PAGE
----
“…we had longer ways to go. But no matter, the road is life,” Jack Kerouac, On the Road

I find myself having writerly thoughts as I am driving, walking, swimming. I pull over and blog on my iPhone if I get a good thought. I used to have a notebook in my car, by my bed stand, but it often disappeared when I needed it. I find I have by IPhone more regularly.

I’ve got a book, Touch My Head Softly, coming out soon from Finishing Line Press. There is always work around a new book, with readings and interviews, but I find myself looking toward my new work eagerly. I haven’t really decided on the next collection, but some new ideas are germinating.

Do you think about your writing as you go through your day? Do you write the thoughts down and write from them later?

Here’s the link to my new book on Finishing Line Press:

https://www.finishinglinepress.com/product/touch-my-head-softly-by-eileen-kennedy/

Here’s the link to my new book on Goodreads:

https://www.goodreads.com/review/show/3609820860https://www.finishinglinepress.com/product/touch-my-head-softly-by-eileen-kennedy/

I’ll be posting regularly on Thursdays, and on Tuesdays if I have announcements.

Photo by Leticia Ribeiro on Pexels.com

“Poetry is a naked woman, a naked man, and the distance between them.” ― Lawrence Ferlinghetti, Poetry as Insurgent Art

Photo by Tim Gouw on Pexels.com

Lawrence Ferlinghetti, author of A Coney Island of the Mind, Love in the Days of Rage, and Pictures of the Gone World, died at age 101. He identified as a philosophical anarchist and was part of the beat movement, including Allen Ginsberg and Jack Kerouac. He co-founded City Lights Booksellers & Publishers in San Francisco. He was also a fine artist who painted for many years.

He gained notoriety when he published Allen Ginsberg’s “Howl,” and was indicted for selling obscene material. This led to a famous censorship case, the People v. Ferlinghetti, that forwarded the cause of stopping convictions for selling books. The failed attempt at prosecuting him led him to joke that “the police took over the advertising account and did a much better job.”

He was a rebellious poet, a courageous publisher, and bookseller who would not be intimidated about selling books. He was a major literary figure and force who will be missed.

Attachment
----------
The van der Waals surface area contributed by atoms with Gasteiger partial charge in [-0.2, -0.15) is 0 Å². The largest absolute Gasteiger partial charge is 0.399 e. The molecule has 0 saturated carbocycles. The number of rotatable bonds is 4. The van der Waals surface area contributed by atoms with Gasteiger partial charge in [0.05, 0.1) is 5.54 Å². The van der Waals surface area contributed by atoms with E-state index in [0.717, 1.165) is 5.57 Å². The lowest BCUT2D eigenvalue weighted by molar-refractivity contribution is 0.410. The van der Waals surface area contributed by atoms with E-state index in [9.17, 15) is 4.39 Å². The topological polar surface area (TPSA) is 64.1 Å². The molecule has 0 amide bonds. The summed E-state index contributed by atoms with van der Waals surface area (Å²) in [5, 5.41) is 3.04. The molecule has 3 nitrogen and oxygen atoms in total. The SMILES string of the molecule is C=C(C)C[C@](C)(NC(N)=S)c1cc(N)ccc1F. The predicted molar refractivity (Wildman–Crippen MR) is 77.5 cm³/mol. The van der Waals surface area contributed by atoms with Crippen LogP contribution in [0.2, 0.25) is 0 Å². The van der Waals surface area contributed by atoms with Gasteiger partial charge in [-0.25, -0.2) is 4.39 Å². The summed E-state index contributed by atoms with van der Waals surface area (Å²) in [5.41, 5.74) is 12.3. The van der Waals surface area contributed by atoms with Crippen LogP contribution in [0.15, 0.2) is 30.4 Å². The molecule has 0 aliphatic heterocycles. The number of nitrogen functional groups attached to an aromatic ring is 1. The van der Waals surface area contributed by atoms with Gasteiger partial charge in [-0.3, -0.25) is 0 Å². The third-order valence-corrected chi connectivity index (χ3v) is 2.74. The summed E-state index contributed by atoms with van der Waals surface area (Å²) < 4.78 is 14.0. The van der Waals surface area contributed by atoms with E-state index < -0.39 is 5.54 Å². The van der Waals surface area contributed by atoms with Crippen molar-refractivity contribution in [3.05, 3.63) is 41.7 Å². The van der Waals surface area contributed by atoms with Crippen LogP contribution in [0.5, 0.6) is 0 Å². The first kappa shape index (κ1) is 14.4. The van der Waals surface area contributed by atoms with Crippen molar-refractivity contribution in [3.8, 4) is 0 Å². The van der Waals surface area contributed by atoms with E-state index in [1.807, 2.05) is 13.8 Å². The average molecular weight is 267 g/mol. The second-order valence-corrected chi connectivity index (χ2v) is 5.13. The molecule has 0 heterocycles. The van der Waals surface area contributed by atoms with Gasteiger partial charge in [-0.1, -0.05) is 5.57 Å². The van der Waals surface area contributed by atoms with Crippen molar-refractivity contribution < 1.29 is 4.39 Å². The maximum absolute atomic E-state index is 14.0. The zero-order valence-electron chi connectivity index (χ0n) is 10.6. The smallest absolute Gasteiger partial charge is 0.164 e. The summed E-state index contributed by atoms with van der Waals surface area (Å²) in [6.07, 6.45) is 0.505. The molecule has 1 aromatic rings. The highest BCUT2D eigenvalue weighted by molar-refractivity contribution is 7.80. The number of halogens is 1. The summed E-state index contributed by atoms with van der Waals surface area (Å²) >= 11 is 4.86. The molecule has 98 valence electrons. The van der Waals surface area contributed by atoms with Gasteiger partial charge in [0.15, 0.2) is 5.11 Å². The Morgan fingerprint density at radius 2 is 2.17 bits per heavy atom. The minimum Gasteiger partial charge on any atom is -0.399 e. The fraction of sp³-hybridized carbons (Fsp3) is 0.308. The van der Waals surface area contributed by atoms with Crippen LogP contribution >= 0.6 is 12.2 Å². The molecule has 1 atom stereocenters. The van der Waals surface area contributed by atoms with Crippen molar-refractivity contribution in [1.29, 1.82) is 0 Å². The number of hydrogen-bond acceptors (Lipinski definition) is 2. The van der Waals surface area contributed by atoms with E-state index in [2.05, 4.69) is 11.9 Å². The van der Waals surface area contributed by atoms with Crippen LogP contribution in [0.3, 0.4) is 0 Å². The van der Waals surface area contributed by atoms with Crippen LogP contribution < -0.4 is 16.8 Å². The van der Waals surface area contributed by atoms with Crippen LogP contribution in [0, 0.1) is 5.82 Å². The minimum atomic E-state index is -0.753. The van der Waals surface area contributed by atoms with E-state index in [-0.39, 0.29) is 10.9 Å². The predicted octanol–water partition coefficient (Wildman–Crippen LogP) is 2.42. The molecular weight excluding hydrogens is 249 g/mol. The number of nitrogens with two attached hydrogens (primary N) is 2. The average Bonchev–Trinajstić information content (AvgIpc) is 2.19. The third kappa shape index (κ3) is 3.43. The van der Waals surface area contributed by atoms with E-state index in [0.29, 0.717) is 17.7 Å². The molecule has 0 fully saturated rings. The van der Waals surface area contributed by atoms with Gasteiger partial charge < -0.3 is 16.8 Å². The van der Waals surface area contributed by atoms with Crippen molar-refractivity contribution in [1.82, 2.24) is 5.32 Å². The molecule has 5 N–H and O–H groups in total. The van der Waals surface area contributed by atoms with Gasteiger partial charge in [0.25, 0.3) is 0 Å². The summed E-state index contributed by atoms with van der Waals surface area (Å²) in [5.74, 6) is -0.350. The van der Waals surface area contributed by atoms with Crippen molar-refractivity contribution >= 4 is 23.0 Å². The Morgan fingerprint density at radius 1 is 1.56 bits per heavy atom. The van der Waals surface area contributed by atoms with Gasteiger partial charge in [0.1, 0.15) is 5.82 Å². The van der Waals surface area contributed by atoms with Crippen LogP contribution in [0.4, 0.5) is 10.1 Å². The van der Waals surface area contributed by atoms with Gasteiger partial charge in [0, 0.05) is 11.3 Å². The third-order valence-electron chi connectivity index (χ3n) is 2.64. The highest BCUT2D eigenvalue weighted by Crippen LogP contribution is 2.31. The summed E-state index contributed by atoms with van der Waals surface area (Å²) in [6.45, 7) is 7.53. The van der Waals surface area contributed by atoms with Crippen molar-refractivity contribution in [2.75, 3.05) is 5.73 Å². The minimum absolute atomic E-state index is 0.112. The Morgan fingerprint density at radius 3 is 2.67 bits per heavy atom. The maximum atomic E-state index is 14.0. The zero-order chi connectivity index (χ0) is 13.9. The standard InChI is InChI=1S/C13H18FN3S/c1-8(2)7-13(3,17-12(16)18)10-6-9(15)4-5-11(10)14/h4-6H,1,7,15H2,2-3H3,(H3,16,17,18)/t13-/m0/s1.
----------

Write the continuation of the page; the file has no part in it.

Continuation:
My new book of poems, Touch My Head Softly, is just out from Finishing Line Press. Check it out:

https://www.finishinglinepress.com/product/touch-my-head-softly-by-eileen-kennedy/

I will blog on Thursdays, and Tuesdays when I have announcements.

“’Speaking onto the page’ (is) letting our fingers be guided by the mental process we use effortlessly in everyday speaking.” –Peter Elbow, Vernacular Eloquence (Oxford, 2012)

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For any of you who have practiced Elbow’s freewriting technique, “speaking onto the page,” is it a useful method?  Whenever I get stuck, I do this.  I’ve done it in writing groups, speaking into a recorder, or just reading aloud for myself.  It seldom fails to produce some piece of writing.  The writing may not be my best, or may wind up unused, but it’s a way of getting started and perhaps generating something that eventually will be used.

Elbow also recommends this for editing, for writing that winds up ‘correct.’ You can do this while keeping those virtues of natural speech, and getting rid of what’s not suitable for the genre you’re writing in.  This can also add a new infusion to your old writing, by speaking it onto the page, reading it out loud, and hearing what sounds easy. Sometimes when you hear it, it just sounds different than when you read it.  I used this technique in developing my new collection of poetry, Touch My Head Softly.

This is the link to my new collection at Finishing Line Press:

https://www.finishinglinepress.com/product/touch-my-head-softly-by-eileen-kennedy/

This is the link to my new collection on Goodreads:

https://www.goodreads.com/review/show/3609820860https://www.finishinglinepress.com/product/touch-my-head-softly-by-eileen-kennedy/